The silver lining to this standoff is that it has awakened conservatives to what many Americans already understand: that the DEA is out of control. Just a decade ago, during the George W. Bush administration, drug-war hawks gloated at the federal government sentencing Tommy Chong to prison for the crime of selling glass bongs across state lines. Chong, half of the legendary countercultural comedy duo Cheech & Chong, represented a scalp in the culture wars that law-and-order conservatives felt they were winning.

Today in Kentucky, it’s law-abiding farmers who are feeling the anti-democratic weight of drug war policies that has been felt by others for decades. In a flash, the situation has turned middle-aged Republicans into college sophomores, complaining about the DEA as they pass a bong in the dorm room with a towel stuffed under the door.

On Wednesday, Kentucky Sen. Mitch McConnell met with DEA Administrator Michele Leonhart to call on her to release the seeds. “I again expressed my frustration that the DEA is using its finite resources to stymie plainly lawful hemp pilot projects at the very time Kentucky is facing growing threats from heroin addiction and other drug abuse,” he said in a statement released after the meeting.

Perhaps the only way to make the DEA stop claiming that hemp seeds are a threat to society equal to heroin is to reschedule marijuana out of the DEA’s jurisdiction. This task, once seemingly impossible, is not as unthinkable today, especially now that Republicans are beginning to wake up to the DEA’s overreach.

H.R. 689, which was drafted to protect states with medical marijuana programs from DEA interference by rescheduling marijuana, would also protect Kentucky’s hemp crop. John Yarmuth, Democratic congressman from Louisville, joined as a co-sponsor of this bill earlier this week in response to the DEA’s actions at the Louisville airport.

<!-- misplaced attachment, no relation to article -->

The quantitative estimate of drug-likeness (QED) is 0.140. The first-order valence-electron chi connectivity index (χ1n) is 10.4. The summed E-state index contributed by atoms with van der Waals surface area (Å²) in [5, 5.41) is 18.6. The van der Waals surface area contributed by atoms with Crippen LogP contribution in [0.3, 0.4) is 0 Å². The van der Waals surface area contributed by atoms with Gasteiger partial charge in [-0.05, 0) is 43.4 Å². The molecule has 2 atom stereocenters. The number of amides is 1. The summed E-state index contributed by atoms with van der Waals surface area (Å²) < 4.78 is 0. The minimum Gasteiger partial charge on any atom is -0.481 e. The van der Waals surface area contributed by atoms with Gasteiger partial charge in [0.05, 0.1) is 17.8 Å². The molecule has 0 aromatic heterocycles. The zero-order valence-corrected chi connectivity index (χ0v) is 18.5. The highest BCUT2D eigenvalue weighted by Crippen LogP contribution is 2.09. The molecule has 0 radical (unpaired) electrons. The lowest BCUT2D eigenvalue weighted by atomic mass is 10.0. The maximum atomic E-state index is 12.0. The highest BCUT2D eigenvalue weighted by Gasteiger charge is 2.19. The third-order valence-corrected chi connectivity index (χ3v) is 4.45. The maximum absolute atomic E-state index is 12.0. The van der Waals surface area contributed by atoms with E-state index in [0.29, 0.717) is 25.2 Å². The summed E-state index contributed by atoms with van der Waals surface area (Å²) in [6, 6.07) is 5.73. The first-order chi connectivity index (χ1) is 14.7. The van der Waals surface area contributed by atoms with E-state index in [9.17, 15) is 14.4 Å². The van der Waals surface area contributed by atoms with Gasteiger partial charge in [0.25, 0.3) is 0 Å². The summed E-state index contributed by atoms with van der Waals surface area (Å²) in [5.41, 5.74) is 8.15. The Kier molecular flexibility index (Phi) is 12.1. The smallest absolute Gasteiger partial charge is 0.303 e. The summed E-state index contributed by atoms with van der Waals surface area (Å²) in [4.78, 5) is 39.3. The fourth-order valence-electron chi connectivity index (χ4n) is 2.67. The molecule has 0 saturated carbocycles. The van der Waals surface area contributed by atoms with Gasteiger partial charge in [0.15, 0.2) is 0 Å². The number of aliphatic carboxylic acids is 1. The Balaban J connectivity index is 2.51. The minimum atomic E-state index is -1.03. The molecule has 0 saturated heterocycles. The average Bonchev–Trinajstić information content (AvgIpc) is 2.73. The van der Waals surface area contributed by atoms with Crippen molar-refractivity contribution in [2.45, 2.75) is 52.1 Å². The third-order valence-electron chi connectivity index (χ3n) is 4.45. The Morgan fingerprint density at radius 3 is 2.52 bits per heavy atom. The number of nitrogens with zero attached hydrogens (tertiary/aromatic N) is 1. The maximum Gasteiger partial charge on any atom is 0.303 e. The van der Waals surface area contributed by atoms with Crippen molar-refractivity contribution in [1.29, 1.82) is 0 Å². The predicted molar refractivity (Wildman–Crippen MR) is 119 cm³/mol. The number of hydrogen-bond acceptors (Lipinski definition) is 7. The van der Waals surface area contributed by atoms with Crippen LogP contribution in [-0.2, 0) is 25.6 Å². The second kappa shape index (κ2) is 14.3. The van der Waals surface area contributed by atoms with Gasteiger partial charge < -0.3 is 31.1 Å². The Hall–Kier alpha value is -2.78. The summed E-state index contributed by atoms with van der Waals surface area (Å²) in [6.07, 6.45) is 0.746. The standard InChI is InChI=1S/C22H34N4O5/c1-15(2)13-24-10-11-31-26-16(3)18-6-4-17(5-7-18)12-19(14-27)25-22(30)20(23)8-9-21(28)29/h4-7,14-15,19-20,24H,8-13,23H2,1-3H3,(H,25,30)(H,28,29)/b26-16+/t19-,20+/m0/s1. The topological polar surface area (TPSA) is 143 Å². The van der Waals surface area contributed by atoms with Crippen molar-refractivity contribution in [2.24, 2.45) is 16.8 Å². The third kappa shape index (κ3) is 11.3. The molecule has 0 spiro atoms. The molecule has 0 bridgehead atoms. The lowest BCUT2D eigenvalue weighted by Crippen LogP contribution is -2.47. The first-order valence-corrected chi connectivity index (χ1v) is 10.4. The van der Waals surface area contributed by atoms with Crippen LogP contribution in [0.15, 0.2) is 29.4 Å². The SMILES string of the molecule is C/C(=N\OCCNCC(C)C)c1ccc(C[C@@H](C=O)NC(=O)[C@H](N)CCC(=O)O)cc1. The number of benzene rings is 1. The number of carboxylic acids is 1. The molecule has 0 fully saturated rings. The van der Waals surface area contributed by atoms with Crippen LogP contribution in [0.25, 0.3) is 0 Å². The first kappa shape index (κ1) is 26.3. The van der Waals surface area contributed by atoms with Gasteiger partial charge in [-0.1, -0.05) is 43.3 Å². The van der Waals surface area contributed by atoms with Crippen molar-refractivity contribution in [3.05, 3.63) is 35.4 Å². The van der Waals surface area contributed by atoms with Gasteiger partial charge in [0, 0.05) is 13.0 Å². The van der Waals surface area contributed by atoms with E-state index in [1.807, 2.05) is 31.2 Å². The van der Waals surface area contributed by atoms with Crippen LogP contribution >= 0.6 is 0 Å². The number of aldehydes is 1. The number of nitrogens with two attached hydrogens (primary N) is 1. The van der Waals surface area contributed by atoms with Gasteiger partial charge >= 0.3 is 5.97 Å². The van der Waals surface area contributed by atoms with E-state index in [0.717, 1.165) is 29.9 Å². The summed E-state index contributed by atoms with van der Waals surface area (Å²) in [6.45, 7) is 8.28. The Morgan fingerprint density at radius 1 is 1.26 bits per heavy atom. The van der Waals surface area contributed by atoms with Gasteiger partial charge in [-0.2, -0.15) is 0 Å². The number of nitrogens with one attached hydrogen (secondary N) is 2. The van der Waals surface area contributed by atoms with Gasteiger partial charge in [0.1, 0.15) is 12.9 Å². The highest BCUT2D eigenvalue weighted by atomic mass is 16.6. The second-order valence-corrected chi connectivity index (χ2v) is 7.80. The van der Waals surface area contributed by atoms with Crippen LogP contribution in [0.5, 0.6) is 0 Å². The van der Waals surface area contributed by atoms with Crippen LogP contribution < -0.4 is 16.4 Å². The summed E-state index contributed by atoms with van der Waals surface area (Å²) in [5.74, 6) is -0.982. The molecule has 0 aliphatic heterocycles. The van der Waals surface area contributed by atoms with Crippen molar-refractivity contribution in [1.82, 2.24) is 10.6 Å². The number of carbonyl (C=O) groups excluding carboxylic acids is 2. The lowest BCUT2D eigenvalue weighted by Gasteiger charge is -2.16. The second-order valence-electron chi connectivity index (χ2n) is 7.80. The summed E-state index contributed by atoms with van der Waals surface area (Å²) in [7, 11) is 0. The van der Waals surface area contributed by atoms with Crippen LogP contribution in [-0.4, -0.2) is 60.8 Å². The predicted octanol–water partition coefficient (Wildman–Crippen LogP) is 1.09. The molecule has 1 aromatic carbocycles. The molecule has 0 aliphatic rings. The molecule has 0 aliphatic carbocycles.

As for the DEA, it has so far refused to yield, despite the PR risks. The Farm Bill that authorized the hemp pilot programs was signed into law by President Barack Obama in early February, and yet at Wednesday’s hearing, Assistant U.S. Attorney Schecter said the DEA was “still in the middle of a policy analysis” of it, and so still won’t say what it thinks the Farm Bill says. When asked directly by the Kentucky Agricultural Department whether the DEA would release the seeds within 24 hours of receiving the demanded permit, Schecter refused to give a clear affirmative answer. 

By declining to answer with a simple “yes,” Schecter appeared to be playing another card in the DEA’s waiting game as it attempts to decline access to these seeds beyond the rapidly closing window in which to plant them. Attorneys for the Kentucky Agricultural Department stressed the importance of the immediacy of releasing the seeds, saying that any delay in planting past May 10 results in a loss of yield, and any delay past June 1 would result in the loss of data, which is the most important part of these first pilot programs.

Judge Heyburn, at the conclusion of the hearing, perhaps sensing that the DEA was not finished with its stalling tactics, stated that he was going to “keep the case open for a couple of days” to see how things work out. If Judge Heyburn had been confident that the DEA was going to release the 250 pounds of seeds within 24 hours of receiving the import permit, then there would have been no reason to keep the case open — a possible indication that the growing list of people skeptical of the DEA’s claims might now include a well-respected federal judge. 

James Higdon is the author of "The Cornbread Mafia," a nonfiction account of the largest marijuana bust in American history. In addition to his work at Al Jazeera America, he also has written recently for Fortune and Esquire. He is a graduate of Centre College, Brown University and the Columbia University Graduate School of Journalism. He is also a member of the Kentucky Industrial Hemp Commission.

The views expressed in this article are the author's own and do not necessarily reflect Al Jazeera America's editorial policy.

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DEA, Drugs, Marijuana
Mitch McConnell